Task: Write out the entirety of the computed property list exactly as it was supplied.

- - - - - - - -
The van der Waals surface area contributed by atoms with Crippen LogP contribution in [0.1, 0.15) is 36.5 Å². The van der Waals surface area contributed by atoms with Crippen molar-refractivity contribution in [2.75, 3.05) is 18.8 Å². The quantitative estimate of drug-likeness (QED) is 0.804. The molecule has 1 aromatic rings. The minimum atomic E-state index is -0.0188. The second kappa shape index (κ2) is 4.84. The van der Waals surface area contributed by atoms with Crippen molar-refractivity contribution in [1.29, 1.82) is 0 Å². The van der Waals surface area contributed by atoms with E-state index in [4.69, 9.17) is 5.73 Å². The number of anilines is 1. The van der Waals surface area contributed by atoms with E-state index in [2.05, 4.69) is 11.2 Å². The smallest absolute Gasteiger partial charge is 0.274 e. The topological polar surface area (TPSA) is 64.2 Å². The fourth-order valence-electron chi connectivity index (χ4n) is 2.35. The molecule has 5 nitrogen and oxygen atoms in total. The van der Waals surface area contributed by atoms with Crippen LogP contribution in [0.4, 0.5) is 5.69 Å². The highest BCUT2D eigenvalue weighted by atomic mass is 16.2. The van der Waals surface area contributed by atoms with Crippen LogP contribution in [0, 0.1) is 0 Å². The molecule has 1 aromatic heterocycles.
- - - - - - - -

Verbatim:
The van der Waals surface area contributed by atoms with Crippen LogP contribution in [0.1, 0.15) is 36.5 Å². The van der Waals surface area contributed by atoms with Crippen molar-refractivity contribution in [2.75, 3.05) is 18.8 Å². The quantitative estimate of drug-likeness (QED) is 0.804. The molecule has 1 aromatic rings. The minimum atomic E-state index is -0.0188. The second kappa shape index (κ2) is 4.84. The van der Waals surface area contributed by atoms with Crippen molar-refractivity contribution in [1.29, 1.82) is 0 Å². The van der Waals surface area contributed by atoms with E-state index in [4.69, 9.17) is 5.73 Å². The number of anilines is 1. The van der Waals surface area contributed by atoms with E-state index in [2.05, 4.69) is 11.2 Å². The smallest absolute Gasteiger partial charge is 0.274 e. The topological polar surface area (TPSA) is 64.2 Å². The fourth-order valence-electron chi connectivity index (χ4n) is 2.35. The molecule has 5 nitrogen and oxygen atoms in total. The van der Waals surface area contributed by atoms with Crippen LogP contribution in [0.4, 0.5) is 5.69 Å². The highest BCUT2D eigenvalue weighted by atomic mass is 16.2. The van der Waals surface area contributed by atoms with Crippen LogP contribution in [0, 0.1) is 0 Å². The molecule has 1 aromatic heterocycles.